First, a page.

I did consider at a very early stage – going all the way back to 1991 – whether to include overt fantasy elements, and at one point thought of writing a Wars of the Roses novel. But the problem with straight historical fiction is you know what's going to happen. If you know anything about the Wars of the Roses, you know that the princes in the tower aren't going to escape. I wanted to make it more unexpected, bring in some more twists and turns. The main question was the dragons: Do I include dragons? I knew I wanted to have the Targaryens have their symbol be the dragons; the Lannisters have the lions, the Starks have the wolves. Should these things be literal here? Should the Targaryens actually have dragons? I was discussing this with a friend, writer Phyllis Eisenstein – I dedicated the third book to her – and she said, "George, it's a fantasy – you've got to put in the dragons." She convinced me, and it was the right decision. Now that I'm deep into it, I can't imagine the book without the dragons.
How did you come up with the Wall?
The Wall predates anything else. I can trace back the inspiration for that to 1981. I was in England visiting a friend, and as we approached the border of England and Scotland, we stopped to see Hadrian's Wall. I stood up there and I tried to imagine what it was like to be a Roman legionary, standing on this wall, looking at these distant hills. It was a very profound feeling. For the Romans at that time, this was the end of civilization; it was the end of the world. We know that there were Scots beyond the hills, but they didn't know that. It could have been any kind of monster. It was the sense of this barrier against dark forces – it planted something in me. But when you write fantasy, everything is bigger and more colorful, so I took the Wall and made it three times as long and 700 feet high, and made it out of ice.
Given the complexity of A Song of Ice and Fire, did you have concerns over how faithfully it could work onscreen?
About the time of the third book I started getting calls from people in Hollywood. That interest accelerated when the Lord of the Rings movies started coming out, and suddenly studios wanted to do their own Lord of the Rings. Every fantasy in the world got optioned. Those films showed that an audience would respond seriously to dragons, and things like that. But I never thought, from the moment I started this, that it could be filmed. I said it's impossible. Tolkien's trilogy is about the size of A Storm of Swords. I have far more characters, far more settings, far more of everything, so it can't be filmed.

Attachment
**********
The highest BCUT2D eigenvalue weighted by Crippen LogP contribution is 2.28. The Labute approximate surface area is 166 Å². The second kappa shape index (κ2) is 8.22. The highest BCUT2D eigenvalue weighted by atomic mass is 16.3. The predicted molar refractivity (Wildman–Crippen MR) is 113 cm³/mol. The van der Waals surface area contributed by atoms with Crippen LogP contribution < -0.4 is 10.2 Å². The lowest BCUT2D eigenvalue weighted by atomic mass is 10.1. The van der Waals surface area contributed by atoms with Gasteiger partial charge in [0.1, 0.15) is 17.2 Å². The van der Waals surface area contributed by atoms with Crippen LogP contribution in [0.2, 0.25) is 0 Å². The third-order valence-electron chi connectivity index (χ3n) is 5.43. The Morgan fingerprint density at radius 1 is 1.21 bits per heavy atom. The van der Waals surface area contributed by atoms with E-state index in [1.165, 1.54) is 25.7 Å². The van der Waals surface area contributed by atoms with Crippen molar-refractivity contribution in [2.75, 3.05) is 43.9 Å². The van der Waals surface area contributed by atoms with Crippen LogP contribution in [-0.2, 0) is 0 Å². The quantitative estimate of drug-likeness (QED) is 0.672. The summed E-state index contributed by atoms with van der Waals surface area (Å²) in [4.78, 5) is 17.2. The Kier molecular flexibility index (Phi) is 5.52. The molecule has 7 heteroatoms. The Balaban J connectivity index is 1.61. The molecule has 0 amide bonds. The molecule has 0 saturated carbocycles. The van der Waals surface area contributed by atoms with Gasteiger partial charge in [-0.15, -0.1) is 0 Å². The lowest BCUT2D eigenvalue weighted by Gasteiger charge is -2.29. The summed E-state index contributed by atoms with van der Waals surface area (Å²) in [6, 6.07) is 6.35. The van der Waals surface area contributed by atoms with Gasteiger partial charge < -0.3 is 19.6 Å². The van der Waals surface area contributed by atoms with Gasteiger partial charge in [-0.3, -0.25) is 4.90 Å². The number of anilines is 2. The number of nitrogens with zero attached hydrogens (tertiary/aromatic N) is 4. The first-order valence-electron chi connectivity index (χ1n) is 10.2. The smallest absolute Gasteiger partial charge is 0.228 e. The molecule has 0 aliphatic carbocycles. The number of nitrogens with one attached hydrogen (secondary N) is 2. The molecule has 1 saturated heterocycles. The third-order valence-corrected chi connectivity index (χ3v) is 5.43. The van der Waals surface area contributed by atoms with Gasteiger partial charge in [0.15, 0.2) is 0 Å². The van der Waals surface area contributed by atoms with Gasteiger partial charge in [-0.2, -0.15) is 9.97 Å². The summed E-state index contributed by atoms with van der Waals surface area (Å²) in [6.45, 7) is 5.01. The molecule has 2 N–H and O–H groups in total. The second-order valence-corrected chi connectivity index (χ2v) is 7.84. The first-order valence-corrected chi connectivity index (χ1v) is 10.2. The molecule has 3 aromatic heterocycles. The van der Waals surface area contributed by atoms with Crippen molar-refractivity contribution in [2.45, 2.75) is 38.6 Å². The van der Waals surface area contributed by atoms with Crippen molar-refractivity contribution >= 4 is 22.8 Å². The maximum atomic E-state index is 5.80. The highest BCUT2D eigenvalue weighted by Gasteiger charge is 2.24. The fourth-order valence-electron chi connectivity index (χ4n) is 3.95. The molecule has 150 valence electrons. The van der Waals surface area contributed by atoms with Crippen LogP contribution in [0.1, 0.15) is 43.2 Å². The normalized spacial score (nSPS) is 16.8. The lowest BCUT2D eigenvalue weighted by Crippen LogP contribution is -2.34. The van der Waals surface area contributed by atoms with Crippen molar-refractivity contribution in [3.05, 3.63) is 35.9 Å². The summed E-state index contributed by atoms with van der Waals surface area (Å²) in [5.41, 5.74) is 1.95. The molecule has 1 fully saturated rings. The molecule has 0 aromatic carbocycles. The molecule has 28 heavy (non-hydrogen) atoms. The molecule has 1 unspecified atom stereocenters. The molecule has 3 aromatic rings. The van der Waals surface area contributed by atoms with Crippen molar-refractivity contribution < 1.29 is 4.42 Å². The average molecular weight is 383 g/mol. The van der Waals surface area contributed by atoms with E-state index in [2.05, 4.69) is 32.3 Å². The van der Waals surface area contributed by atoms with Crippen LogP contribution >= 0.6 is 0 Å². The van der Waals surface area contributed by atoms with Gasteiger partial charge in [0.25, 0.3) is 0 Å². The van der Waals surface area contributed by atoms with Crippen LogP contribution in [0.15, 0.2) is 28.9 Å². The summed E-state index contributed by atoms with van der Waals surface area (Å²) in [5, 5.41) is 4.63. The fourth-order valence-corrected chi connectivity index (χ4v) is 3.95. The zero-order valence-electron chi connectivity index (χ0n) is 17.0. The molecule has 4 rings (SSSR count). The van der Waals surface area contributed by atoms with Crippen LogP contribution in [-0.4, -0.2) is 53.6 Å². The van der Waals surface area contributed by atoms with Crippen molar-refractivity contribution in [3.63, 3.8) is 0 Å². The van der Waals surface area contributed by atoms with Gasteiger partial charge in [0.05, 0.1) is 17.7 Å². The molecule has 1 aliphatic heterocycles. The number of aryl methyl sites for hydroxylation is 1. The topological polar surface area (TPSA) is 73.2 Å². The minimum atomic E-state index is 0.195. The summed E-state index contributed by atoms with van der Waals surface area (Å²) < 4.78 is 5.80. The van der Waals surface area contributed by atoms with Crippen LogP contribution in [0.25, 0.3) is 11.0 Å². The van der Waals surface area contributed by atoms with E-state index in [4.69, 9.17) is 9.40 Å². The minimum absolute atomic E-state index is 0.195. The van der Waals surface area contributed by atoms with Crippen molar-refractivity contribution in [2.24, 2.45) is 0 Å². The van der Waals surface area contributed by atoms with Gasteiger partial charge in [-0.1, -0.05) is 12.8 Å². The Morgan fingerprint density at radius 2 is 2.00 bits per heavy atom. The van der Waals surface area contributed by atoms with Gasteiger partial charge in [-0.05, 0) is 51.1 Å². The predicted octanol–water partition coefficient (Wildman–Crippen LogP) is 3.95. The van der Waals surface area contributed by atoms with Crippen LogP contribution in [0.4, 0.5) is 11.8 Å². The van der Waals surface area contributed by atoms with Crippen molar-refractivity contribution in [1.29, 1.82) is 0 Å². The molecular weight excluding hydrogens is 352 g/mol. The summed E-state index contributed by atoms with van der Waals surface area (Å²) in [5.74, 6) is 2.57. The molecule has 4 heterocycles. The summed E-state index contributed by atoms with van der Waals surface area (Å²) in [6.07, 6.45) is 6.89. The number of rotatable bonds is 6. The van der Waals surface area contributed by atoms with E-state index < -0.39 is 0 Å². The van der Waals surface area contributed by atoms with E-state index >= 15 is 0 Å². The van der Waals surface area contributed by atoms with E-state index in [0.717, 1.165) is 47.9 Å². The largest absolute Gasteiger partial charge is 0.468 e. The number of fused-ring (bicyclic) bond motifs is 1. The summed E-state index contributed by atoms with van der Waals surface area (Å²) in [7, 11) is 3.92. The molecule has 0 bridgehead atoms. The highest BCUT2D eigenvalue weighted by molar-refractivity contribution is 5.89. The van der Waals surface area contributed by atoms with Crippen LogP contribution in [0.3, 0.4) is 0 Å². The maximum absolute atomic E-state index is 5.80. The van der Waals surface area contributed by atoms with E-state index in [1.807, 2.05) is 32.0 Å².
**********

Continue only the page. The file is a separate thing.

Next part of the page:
Some people I met thought we have to find the story's through line. Who's the important character? Somebody thought that Dany's the important character – cut away everybody else, tell the story of Dany. Or Jon Snow. Those were the two most popular characters to build everything around, except you're losing 90 percent of the story. Somebody else suggested, "We'll just tell the beginning in one movie, and when it succeeds we'll do more movies." But if the film doesn't do well you never see the second movie; you get a broken fragment of an epic. I was in a fortunate position of not having to worry about paying my mortgage. So I said no to all these offers, but it did get me thinking: The only way it can be done is for television – but not for CBS or NBC, because it's too sexual, too violent, too complicated. The only way it could be done is by somebody like HBO.
The show has given you millions of new fans, who, judging from online debate, are extremely passionate about your work. . . .
It's a terrific feeling, knowing you have not only a lot of readers or viewers, but that they're so intense, and bringing so much thought and interest to bear. But maybe that's part of what's slowed me down – the knowledge that so many people are looking at every line, and waiting on every turn and scene. We have the untold-history book coming out later this year, where I've written a fake history. I find it amusing, and secretly pleasing, that I have so many fans who are interested in the history. I'm not sure if they would so eagerly study real history, you know? In school perhaps they're bored with all the Henrys in English history, but they'll gladly follow the Targaryen dynasty.
History was my minor in college. I don't pretend to be a historian. Modern historians are interested in sociopolitical trends. I'm not interested in that. I'm interested in the stories. History is written in blood, a gold mine – the kings, the princes, the generals and the whores, and all the betrayals and wars and confidences. It's better than 90 percent of what the fantasists do make up.